False beliefs about breastfeeding surge child mortality rate in Tanzania

On eve of World Breastfeeding Week starting from Sunday, Tanzanian health officials say they are fighting incorrect cultural beliefs

Kizito Makoye  | 31.07.2021 - Update : 01.08.2021
False beliefs about breastfeeding surge child mortality rate in Tanzania FILE PHOTO

NJOMBE, Tanzania 

Deep-rooted cultural beliefs that breast milk makes the child lazy or feel thirsty have made Tanzania hold the infamous distinction of having the highest maternal mortality rates in the world.

According to 2016 statistics available from the National Bureau of Statistics, the East African country was reporting 556 deaths per 100,000 expecting mothers annually. The Demographic Health Survey has recorded that only 59% of infants in the country are being breastfed exclusively in their first six months of life.

Speaking to Anadolu Agency, Mariana Sanga, 31, mother of four children living at Lunyanywi village in Tanzania’s southern Njombe region, said when she gave birth to her first child, her aunt advised her not to breastfeed the baby.

Instead of her milk, she was feeding the baby with water mixed with sugar and soft porridge. The advice of her aunt has left her children dangerously malnourished.

“My firstborn is stunted because I did not breastfeed her. I made a terrible mistake which I will live to regret,” she said.

Sanga is among many women in the impoverished region who mistakenly believed in wrong cultural beliefs and compromised the health of her children.

At Lunyanywi village these beliefs and taboos are deeply rooted that many women neglect health advice.

Lydia Semwaiko, 31, who lives in Ludewa district in Njombe with her family, said she stopped breastfeeding after a few months because she could not enjoy intercourse with her husband.

“I did not want him to sleep with other women that is why I stopped breastfeeding my child,” she said.

Some communities in Njombe still believe mother’s milk becomes unclean if she is involved in extramarital relationships. They also believe that a baby can gain weight faster when fed with porridge during the first few days after birth.

While most women in the impoverished region have realized the power of colostrum –thick milk produced by mothers soon after delivery, the cultural beliefs are still keeping many mothers away from newborn babies, who consider this nutritious liquid dirty, because of its yellow color.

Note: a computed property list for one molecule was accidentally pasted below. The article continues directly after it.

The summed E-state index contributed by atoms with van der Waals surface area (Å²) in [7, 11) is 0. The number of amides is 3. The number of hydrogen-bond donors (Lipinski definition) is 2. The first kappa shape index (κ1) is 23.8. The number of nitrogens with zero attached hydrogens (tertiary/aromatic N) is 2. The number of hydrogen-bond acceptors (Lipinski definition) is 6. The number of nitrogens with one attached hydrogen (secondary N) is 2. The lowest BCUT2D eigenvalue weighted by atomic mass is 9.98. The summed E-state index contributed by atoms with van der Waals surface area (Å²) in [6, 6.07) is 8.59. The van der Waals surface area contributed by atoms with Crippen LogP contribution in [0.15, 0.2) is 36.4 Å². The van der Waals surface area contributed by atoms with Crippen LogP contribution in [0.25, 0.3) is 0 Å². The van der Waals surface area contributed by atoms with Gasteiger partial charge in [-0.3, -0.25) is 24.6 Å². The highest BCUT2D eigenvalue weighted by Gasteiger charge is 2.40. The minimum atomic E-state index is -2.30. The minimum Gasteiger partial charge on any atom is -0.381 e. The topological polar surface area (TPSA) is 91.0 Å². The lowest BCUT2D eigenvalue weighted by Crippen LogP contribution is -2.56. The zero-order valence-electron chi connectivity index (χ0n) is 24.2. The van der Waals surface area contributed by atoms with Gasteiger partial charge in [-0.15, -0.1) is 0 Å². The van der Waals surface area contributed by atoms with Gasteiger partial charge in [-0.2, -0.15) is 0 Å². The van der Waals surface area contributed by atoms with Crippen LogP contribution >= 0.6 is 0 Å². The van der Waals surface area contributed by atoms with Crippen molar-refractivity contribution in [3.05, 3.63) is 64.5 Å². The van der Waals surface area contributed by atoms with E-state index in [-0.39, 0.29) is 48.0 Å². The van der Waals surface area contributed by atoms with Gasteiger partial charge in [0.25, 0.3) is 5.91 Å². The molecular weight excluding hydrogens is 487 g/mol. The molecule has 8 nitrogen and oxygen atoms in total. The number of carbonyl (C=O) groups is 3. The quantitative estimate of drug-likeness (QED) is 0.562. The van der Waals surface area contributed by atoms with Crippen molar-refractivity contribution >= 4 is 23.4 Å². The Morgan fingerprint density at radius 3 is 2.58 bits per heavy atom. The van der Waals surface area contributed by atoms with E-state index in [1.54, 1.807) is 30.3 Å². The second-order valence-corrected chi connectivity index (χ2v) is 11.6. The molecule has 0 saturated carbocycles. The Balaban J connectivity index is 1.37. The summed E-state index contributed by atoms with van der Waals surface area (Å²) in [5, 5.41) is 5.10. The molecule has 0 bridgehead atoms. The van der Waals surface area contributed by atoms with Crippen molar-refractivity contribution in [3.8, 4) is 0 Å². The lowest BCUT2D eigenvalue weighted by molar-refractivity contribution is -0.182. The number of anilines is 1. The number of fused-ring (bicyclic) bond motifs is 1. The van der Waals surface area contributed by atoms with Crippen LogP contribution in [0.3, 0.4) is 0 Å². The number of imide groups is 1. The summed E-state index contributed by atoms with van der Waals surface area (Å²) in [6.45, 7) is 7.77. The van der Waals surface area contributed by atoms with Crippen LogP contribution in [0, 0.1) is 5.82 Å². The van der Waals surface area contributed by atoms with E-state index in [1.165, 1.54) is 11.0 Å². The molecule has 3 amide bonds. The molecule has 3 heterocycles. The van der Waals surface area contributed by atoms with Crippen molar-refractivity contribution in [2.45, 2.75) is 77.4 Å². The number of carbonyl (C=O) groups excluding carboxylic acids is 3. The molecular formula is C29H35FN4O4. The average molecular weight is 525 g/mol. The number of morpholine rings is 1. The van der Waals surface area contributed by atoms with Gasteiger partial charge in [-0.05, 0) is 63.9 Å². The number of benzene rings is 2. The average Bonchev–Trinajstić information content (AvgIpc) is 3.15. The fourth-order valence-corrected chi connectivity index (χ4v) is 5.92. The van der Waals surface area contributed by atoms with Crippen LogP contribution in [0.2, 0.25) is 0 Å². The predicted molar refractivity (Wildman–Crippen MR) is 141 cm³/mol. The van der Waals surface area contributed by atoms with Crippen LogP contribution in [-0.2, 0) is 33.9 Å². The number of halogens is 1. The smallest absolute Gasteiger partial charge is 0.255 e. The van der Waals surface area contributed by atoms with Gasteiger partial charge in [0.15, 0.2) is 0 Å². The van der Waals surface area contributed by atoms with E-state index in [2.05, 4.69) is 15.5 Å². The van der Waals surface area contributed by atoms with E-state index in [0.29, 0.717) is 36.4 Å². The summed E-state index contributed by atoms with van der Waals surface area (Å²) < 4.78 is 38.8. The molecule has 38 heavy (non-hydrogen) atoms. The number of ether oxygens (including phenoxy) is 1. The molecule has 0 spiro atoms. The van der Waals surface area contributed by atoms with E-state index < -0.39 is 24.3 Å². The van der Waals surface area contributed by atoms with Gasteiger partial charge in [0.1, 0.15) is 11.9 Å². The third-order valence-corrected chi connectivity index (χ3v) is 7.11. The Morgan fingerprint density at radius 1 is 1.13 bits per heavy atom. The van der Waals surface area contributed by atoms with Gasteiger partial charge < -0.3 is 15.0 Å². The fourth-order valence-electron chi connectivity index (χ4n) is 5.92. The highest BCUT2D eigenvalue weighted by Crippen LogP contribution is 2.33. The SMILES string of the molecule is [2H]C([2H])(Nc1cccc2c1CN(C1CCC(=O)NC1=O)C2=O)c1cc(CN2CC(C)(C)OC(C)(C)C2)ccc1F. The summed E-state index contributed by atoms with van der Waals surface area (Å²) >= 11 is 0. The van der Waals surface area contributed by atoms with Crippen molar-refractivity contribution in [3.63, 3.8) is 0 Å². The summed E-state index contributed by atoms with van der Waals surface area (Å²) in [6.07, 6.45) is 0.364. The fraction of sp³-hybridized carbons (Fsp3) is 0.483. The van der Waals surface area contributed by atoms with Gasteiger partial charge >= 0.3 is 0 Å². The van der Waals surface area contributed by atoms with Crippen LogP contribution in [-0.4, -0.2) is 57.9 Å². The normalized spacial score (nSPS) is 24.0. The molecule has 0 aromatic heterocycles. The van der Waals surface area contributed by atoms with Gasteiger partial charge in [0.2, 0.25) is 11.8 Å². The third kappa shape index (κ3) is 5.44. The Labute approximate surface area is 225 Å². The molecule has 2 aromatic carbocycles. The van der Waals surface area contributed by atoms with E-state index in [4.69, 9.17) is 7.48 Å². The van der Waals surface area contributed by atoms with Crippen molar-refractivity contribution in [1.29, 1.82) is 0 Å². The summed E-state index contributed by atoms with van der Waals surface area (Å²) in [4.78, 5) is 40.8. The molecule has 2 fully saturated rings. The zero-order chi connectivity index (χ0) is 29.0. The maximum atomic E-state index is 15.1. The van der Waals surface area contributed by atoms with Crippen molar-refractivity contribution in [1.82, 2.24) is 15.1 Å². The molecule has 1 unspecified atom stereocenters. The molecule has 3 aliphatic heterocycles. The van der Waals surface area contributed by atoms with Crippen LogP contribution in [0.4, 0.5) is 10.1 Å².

Requires sustained awareness

Local health experts say to express the need for a sustained awareness campaign to remove these incorrect beliefs.

Antimony Massawe, a leading pediatric specialist based in Dar es Salaam, is trying hard to remove these beliefs and create awareness about breastfeeding.

“Breastfeeding is the baby’s first vaccine. It provides protection against life-threatening conditions and promotes healthy growth,” he said.

The World Health Organization (WHO) has also recommended exclusive breastfeeding for six months and continued breastfeeding for at least two years with a supplementary diet.

Health workers say, besides cultural beliefs, the lack of support from the spouse also prevents women from breastfeeding their babies.

To dispel these myths, the government has identified and trained over 6,000 community health workers to create awareness about nutrition and to educate mothers about the importance of breastfeeding.

“We are aiming to reach both mothers and fathers so that they can work together to improve their family’ nutrition,” said Yusta Tarimo, a district community health worker in Njombe.

According to Tarimo sometimes babies want to breastfeed just for comfort or put themselves to sleep.

At Lupembe village some women say when babies start putting hands into their mouths and chew them it is a sign that they are ready for solid foods.

Asha Mwita, 22, said when she eats and her baby looks at her admiringly, she feeds her with solid food.

“I want her to get used to solid food as I am tired of breastfeeding,” she said.

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